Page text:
How might the war end?

Paul Dimmock proposes that the horrific things taking place in Ukraine should not be thought of as an isolated event but rather seen as an eruption of the festering conflict everpresent in the human mind.
By Paul Dimmock 07 March 2022
The other day, I was reading an article on the BBC website about the ways in which the war in Ukraine may come to an end. It was a description by a diplomatic correspondent of five possible scenarios based on what we already know about the people and factions involved in this current European conflict. You can get the gist of it from this brief quote: “Few can predict the future with confidence, but here are some potential outcomes. Most are bleak.” 
For friends of Krishnamurti, it will probably come as no surprise that this kind of article never explores the possibility that the war in Ukraine is no different in kind from the war being waged constantly within the individual human mind, including the mind of the writer of the article. There may be a difference of degree and appearance, but our inner and outer conflicts are essentially the same thing. For although the individual human mind has amassed a wealth of evidence to support the notion that it is an important separate identity, this sense of being a separate identity is what puts us all on the first step to murder. From the idea of the separate self comes all the rest of it - my self-esteem, my values, my family, my tribe, my nation, my culture, my beliefs, my rights, and so forth - and thus the foundations are laid from which one views the rest of the world. One may view this world positively or negatively, sentimentally or coldly, depending upon the nature of the personal foundation; but whichever way one looks at the world, it is a personal viewpoint born out of all those accumulated memories and interpretations of one’s own experiences and responses, both good and bad. This notion of separate individuality is bound to bring about conflict with others, conflict in varying degrees and with varying forms, from our minor domestic disputes to the full-blown military campaign. 
In order for peace there has to be a total understanding of the fundamental cause of war and violence. By starting from an idea or a concept of what peace should look like, we shall never achieve anything but the invention of more and more contradictory ideas, about which we can endlessly argue and fight over. For the understanding of anything, there has to be a real and direct awareness of and contact with the thing that is being examined. And the thing that is being examined is always really the same thing: it is the mind of the examiner, the mind of the one who is looking. A question, a search, an enquiry must always return to the door of the questioner, the seeker, the enquirer. Once any movement away into ideas ceases, our problems are no longer imaginary and abstract. So we must start with ourselves; it is nonsense to start elsewhere.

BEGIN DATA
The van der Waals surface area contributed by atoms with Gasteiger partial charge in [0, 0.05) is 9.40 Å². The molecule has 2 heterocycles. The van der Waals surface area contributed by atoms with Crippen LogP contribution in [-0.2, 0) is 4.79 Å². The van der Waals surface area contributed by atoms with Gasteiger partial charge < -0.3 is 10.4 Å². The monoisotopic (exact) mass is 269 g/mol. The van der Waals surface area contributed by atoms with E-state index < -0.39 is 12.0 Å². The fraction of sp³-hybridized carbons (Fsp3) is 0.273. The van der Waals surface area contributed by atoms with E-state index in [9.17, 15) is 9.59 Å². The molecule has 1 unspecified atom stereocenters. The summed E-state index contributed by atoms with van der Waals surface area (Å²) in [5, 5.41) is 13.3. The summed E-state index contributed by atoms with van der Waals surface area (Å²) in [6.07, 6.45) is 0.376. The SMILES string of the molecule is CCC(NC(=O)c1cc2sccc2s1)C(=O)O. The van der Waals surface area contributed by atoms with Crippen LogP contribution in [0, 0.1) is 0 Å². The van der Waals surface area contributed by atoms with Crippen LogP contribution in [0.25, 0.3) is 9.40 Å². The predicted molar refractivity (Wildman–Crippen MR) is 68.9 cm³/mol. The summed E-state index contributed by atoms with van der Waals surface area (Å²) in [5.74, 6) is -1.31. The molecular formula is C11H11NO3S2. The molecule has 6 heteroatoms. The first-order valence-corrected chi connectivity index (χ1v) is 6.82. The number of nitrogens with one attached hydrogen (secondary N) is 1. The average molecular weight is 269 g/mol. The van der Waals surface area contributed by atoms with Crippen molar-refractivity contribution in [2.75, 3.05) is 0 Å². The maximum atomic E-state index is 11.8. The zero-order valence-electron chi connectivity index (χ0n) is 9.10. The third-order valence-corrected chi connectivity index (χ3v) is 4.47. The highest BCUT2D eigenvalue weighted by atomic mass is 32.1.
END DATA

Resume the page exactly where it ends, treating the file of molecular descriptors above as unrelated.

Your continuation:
If we don’t transform society - which is equally where we work or where we live - then who will do it? Who will transform society? Who or what will bring about the end of our conflicts both internal and external? Or is conflict the eternal human condition and nothing will change it? The great organised efforts of the past have all failed whether those efforts have been made in the religious, in the political or in the philosophical arena. They have all failed. Man is still fighting man, still hiding in his own corner of the world trying to stay safe, still self-protective and defensive, at times angry, guilty, fearful and puzzled. That is the life of man, generally. Either he is doing what he can to make his own corner more comfortable and secure or he is waiting for something better than all this - whether through good fortune, blind chance or fate - or he is just waiting for the peaceful oblivion of death. There are so many ways of escaping from this mess of the world, so many distractions.    
You and I are this mess of society. Whatever relationship we have with one another here right now, that is the relationship we have with the rest of the world. Whatever is the essential quality of this relationship, the same quality must also be in our relationships with other people, from the closest life partner to the remotest stranger. And outside of our relationships with other people, there is no society. Society is our relationship. So society is here today between you and me, whoever we are.